New Hampshire
1,467 Posts
Joined Sep 2005
What the heck. People are on vacation- they see something they like- they have money enough to buy it- why not? I don't go to the art auctions but I also don't go to the casino or the spa. No one is forced to do any of these things and if someone sees something he or she wants at an art auction on a ship, I say go for it, just like I'd say to someone getting a massage at the spa or spending a few hundred bucks in the casino.

I'm sure that many people would think the things that I spend money on on a cruise are a waste- hey, it's my money and my idea of what I want to spend it on. People have different tastes and different interests and personally I like to see the people on the ships we cruise having a good time.

515 Posts
Joined Feb 2005
Buying the paintings on board is probably some of the same mentality as passengers who can't wait to buy jewelry in the ports. They don't buy art or diamonds at home but think they're getting some fantastic deal when they are vacationing. I've never seen a painting on a cruise that I would have looked at twice but the auctions are a great people-watching venue!
Loves Landing, Weirsdale, FL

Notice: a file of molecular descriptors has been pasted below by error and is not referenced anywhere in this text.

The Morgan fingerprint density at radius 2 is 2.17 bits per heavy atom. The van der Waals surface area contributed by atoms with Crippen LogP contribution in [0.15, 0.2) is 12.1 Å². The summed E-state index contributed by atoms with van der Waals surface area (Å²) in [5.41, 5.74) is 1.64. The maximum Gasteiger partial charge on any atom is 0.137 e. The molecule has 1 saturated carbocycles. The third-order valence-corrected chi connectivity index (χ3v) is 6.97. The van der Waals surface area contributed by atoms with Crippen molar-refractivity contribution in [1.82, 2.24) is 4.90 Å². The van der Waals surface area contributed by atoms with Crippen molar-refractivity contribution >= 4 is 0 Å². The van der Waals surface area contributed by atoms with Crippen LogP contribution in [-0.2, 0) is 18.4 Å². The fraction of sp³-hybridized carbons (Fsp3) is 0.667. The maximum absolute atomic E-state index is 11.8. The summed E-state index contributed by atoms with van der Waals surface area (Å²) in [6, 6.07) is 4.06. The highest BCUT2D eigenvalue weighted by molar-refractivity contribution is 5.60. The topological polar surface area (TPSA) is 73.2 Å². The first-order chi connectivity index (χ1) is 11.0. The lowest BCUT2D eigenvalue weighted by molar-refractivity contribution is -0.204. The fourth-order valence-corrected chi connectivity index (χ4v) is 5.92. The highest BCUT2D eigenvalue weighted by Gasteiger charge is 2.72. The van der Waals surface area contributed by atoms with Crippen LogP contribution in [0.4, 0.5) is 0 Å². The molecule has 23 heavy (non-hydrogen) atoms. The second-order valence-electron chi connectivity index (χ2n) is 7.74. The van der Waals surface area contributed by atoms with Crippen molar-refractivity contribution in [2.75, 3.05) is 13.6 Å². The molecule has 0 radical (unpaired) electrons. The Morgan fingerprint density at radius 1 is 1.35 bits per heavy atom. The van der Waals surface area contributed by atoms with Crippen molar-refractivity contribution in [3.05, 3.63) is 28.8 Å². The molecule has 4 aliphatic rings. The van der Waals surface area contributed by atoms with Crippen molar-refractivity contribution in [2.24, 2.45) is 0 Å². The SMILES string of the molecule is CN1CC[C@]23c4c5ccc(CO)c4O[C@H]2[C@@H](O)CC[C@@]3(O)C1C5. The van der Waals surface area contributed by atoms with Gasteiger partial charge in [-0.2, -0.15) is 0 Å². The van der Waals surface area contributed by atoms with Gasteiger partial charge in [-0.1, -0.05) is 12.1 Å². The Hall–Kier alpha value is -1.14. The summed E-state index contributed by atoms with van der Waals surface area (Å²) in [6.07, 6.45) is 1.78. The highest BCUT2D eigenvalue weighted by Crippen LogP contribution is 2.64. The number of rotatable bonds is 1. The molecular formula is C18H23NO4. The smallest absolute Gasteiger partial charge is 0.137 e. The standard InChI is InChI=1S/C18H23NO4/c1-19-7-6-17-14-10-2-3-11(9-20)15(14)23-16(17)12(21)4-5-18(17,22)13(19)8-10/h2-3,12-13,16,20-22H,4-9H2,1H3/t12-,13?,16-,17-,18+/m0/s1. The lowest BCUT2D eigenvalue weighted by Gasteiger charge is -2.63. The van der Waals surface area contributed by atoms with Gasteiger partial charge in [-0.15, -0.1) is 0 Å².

2,930 Posts
Joined Jul 2005
We did the auction once. We had just built a house and had lots of wall space. We moved in to our house Dec 17, 2005 and was going on a cruise Dec 18, 2005.

So we decided we would do the art auction. We bought what we liked. It was with in our price range.

Did we get a deal? I don't know and don't care.
Do we like the art? Yes we do.

I think thats all the counts. Like I have told my husband, we buy what we like. I personally know nothing what art is worth or care to do the research but I do know what I like to have in my house..

We make our money others ways, not by buying art. Beside it was fun to do, isn't that why you go on vacation to have fun...
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Orange Park, FL
1,224 Posts
Joined Jun 2001
Originally posted by qorc